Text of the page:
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Making virue of necessity
Diplomatic history of the Caspian Sea

August 2, 2001
The Iranian

From Guive Mirfendereski's A Diplomatic History of the Caspian Sea: Treaties, Diaries, and Other Stories (Palgrave, 2001) .

-- Chapter titles and endorsements
-- Foreward
-- Introduction
-- Chapter 13: Taming of the Turkmans
-- Chapter 31: The Shah's Northern Navy
-- Chapter 33: Making Virtue of Necessity

Chapter 33

In the predawn hours of August 25, 1941, the British and Soviet forces attacked Iran, from the south and north, respectively. The British forces sank the Iranian navy in the Persian Gulf. Among the ships detained or destroyed were also five German vessels, each about 10,000 tons, and three Italian ships of similar tonnage; they all had taken refuge at Bandar Shahpur for some time.

The British Persian Gulf Command now took control of the Transiranian Railroad. The Iranian naval units in the Caspian Sea, however, fared better than their counterpart in the south, only because the Soviets seized the vessels and carried them off. The Iranian coast, on the other hand, took a heavy pounding.

On the eve of the Soviet invasion, Iran's northern navy was headquartered at Bandar Pahlavi and had been integrated into the national naval command structure since 1932. Its assets, such as they were, included the following: the 60-ton steamers Babolsar, Sefidrud, and Gorgan, each armed with a 47mm Skoda canon, and a Maxim machine gun, and communication gear; the 70-ton Nahang, which was devoid of armaments and equipment and used largely for transport purposes; the gunboats Ramsar and Nowshahr, which were dedicated to Reza Shah's use; the 600-ton unarmed imperial cruiser Shahsavar, with communications gear and a salon appointed with posh furniture and expensive custom-made dinnerware; motor launches No. 1 and No. 2, which were used for ferrying officers and personnel; a fire boat; and "the Camel." There was a plan at this time to establish three coastal artillery sites at Ashuradeh, Nowshahr, and Bandar Pahlavi, with two mobile artillery units to rove the coastline, but events overtook their completion and deployment.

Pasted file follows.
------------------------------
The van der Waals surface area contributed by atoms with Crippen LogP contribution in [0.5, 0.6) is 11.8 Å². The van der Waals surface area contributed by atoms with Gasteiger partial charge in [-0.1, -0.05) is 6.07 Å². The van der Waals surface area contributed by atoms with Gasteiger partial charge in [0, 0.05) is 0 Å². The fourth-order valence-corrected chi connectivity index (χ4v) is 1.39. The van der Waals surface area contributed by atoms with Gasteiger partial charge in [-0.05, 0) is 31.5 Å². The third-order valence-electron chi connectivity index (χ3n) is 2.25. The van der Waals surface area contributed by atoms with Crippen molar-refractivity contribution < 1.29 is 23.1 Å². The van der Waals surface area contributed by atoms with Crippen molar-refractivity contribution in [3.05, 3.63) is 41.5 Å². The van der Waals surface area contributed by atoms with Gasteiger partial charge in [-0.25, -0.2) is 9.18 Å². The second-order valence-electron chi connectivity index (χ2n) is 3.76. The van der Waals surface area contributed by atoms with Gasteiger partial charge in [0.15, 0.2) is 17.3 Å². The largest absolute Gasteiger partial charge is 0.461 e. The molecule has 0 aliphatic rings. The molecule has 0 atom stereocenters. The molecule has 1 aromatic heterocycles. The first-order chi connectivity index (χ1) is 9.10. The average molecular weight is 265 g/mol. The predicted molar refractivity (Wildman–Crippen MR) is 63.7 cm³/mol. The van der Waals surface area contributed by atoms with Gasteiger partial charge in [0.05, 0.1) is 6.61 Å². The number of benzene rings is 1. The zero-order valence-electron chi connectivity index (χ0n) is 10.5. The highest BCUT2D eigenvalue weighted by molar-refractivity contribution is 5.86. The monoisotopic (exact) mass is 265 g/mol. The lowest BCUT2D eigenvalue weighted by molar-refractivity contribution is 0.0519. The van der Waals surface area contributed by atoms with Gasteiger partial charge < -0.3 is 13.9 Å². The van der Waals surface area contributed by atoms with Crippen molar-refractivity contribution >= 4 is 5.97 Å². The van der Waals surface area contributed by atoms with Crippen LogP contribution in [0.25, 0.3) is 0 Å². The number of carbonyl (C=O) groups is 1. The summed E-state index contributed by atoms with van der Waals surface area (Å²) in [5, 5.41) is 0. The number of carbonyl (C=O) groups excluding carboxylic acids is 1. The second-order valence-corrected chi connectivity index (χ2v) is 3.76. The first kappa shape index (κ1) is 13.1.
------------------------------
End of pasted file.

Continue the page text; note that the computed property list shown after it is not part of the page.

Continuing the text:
In the evening of August 24, 1941, the Gorgan had been on patrol off Bandar Pahlavi when it found the seas too choppy to venture far. However, it was able to ride the waves long enough to spot a Soviet naval presence nearby. At 4 o'clock in the morning of August 25, a Soviet carrier with its squadron of seaplanes appeared unannounced and anchored at a distance of 12 nautical miles from Bandar Pahlavi. In order to prevent the Soviet navy from entering the port, the Iranians quickly sank "the Camel" at the entrance to the harbor. Around noon, a Soviet plane appeared above Bandar Pahlavi on a reconnaissance mission. Later in the day, Soviet planes in groups of four appeared overhead and repeatedly bombed Bandar Pahlavi and Ghazian.

The next day, August 26, the Soviet planes returned and repeatedly bombed the garrisons at Bandar Pahlavi and Rasht. Meanwhile, Soviet troops from Astara reached Bandar Pahlavi by land, and by the day's end on August 27 they occupied Bandar Pahlavi, Rasht, and the nearby village of Marzanabad. The Iranian government declared a general cease fire, and on the same day an Iranian emissary, carrying a white flag, put to sea in order to meet the Soviet fleet. Soon after he boarded, a contingent of Soviet troops motored in, landed at Bandar Pahlavi, and seized all of Iran's naval vessels, except the imperial cruiser Shahsavar.

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